Flammables and combustibles explained
Flammables and combustibles explained
There are various factors that people should consider when working with flammable and combustible liquids. Kevin Murphy, MD of environment, health, and safety provider Spill Doctor, gives us the rundown on these dangerous fluids.
A liquid is classified as either flammable or combustible depending on its flashpoints. Generally speaking, flammable liquids will ignite and burn easily at normal working temperatures. Combustible liquids can burn at temperatures that are usually above working temperatures.
There are several specific technical criteria and test methods for identifying flammable and combustible liquids. Under the Workplace Hazardous Materials Information System (WHMIS), flammable liquids have a flashpoint below 37,8 °C, while combustible liquids have a flashpoint of between 37,8 °C and 93,3 °C.
Flammable and combustible liquids are present in almost every workplace, including fuels and many common products like solvents, thinners, cleaners, adhesives, paints, waxes, and polishes. Everyone who works with these liquids must be aware of the hazards involved and how to work safely with them.
What is a flashpoint?
The flashpoint of a liquid is the lowest temperature at which it gives off enough vapour to ignite and start burning at the surface of the liquid. Sometimes more than one flashpoint is reported for a chemical; since methods and liquid purity during testing may vary, flashpoints are intended as guides only, not to draw fine lines between safe and unsafe.
Does the liquid itself burn?
Flammable and combustible liquids themselves do not burn. Rather, it is a mixture of their vapours and air that burns. Even at temperatures as low as -40 °C, petrol gives off enough vapour to form a burnable mixture in the air. The combustible liquid Phenol, on the other hand, has a flashpoint of 79 °C, so it must be heated above that temperature before it can ignite in air.
How can flammable and combustible liquids be a fire or explosion hazard?
At normal room temperatures, flammable liquids can give off enough vapour to form burnable mixtures with air. As a result, they can pose a serious fire hazard. Flammable liquid fires burn very fast and give off a lot of heat, often accompanied by thick clouds of black, toxic smoke.
Combustible liquids also release enough vapour to form burnable mixtures with air at temperatures above their flashpoint; hot combustible liquids can pose a fire hazard just as serious as flammable liquids.
Spray mists of flammable and combustible liquids in the air may burn at any temperature if an ignition source is present, while the vapours of these liquids are usually invisible and can therefore be hard to detect unless special instruments are used.
Most flammable and combustible liquids flow easily, so a small spill can cover a large area of workbench or floor. Burning liquids can flow under doors, down flights of stairs, or even into neighbouring buildings to quickly spread the fire to a wide area. Materials like wood, cardboard, and cloth can also easily absorb flammable and combustible liquids, meaning that even after a spill has been cleaned up, a dangerous amount of liquid may still remain in surrounding materials or clothing, giving off hazardous vapours.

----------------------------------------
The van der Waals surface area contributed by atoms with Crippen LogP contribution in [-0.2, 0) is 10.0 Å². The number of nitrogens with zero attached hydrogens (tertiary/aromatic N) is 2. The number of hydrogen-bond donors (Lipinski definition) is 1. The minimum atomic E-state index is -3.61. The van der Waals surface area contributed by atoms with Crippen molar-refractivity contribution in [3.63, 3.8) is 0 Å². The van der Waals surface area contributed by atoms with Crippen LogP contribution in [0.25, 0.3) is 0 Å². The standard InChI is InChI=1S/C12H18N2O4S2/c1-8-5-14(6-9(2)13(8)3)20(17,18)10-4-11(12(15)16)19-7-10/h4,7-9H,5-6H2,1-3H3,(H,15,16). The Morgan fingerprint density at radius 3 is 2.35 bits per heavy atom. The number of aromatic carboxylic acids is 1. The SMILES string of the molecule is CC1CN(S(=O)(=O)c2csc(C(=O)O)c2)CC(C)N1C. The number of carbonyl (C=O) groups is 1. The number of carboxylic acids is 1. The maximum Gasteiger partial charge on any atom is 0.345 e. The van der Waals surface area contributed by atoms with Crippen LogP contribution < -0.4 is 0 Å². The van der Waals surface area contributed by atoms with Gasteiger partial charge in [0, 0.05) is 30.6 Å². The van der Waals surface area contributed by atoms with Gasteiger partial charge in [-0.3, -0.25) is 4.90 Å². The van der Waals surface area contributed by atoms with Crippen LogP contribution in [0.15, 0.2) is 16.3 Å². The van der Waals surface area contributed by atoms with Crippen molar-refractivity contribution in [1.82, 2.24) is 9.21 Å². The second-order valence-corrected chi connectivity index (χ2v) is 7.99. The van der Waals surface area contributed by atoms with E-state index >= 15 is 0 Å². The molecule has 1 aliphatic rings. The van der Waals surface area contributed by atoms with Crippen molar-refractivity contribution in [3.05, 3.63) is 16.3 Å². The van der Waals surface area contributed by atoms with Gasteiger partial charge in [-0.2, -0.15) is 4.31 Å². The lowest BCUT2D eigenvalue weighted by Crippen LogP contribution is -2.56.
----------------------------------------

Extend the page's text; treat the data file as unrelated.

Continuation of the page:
What is the danger of flashbacks?
Open containers of nearly all flammable and combustible liquids may give off vapours that are heavier than air; when ventilation is inadequate, vapours may settle and collect in low areas like sumps, sewers, pits, trenches, and basements. The vapour trail can spread far from the liquid and, if it contacts an ignition source, the fire produced can flash back to the liquid source. Flashback and fire can happen even if the liquid giving off the vapour and the ignition source are very far – even several floors – apart.
Can flammable or combustible liquids be hazardous to my body?
The most obvious potential bodily harm comes from the danger of a fire or explosion, but even after the immediate danger of a fire is gone, these liquids sometimes have other properties that may be hazardous to the body. Certain liquids may, for example, cause health problems depending on the specific route of exposure (including breathing the vapour/mist; eye or skin contact; or swallowing/ingestion).
Some flammable and combustible liquids are corrosive, and many undergo dangerous chemical reactions if they contact incompatible chemicals such as oxidising materials, or if they are improperly stored. An example is 2-propanol (also known as dimethylcarbinol, isopropanol, or isopropyl alcohol). This colourless liquid has a sharp odour similar to rubbing alcohol or a mixture of ethanol and acetone. It is flammable in both liquid and vapour form and because the vapour is heavier than air it can spread long distances, meaning distant ignition and flashback are possible. It is also considered to be a mild central nervous system depressant. Dense vapour may cause headaches, nausea, dizziness, drowsiness, incoordination, and confusion, while 2-propanol may also irritate the respiratory tract and/or eyes.
The material safety data sheet and the supplier’s labels on their containers should tell you everything you need to know about the hazards for specific flammable and combustible liquids that you work with. But you can always contact a knowledgeable health and safety provider, like Spill Doctor, if you need any further assistance.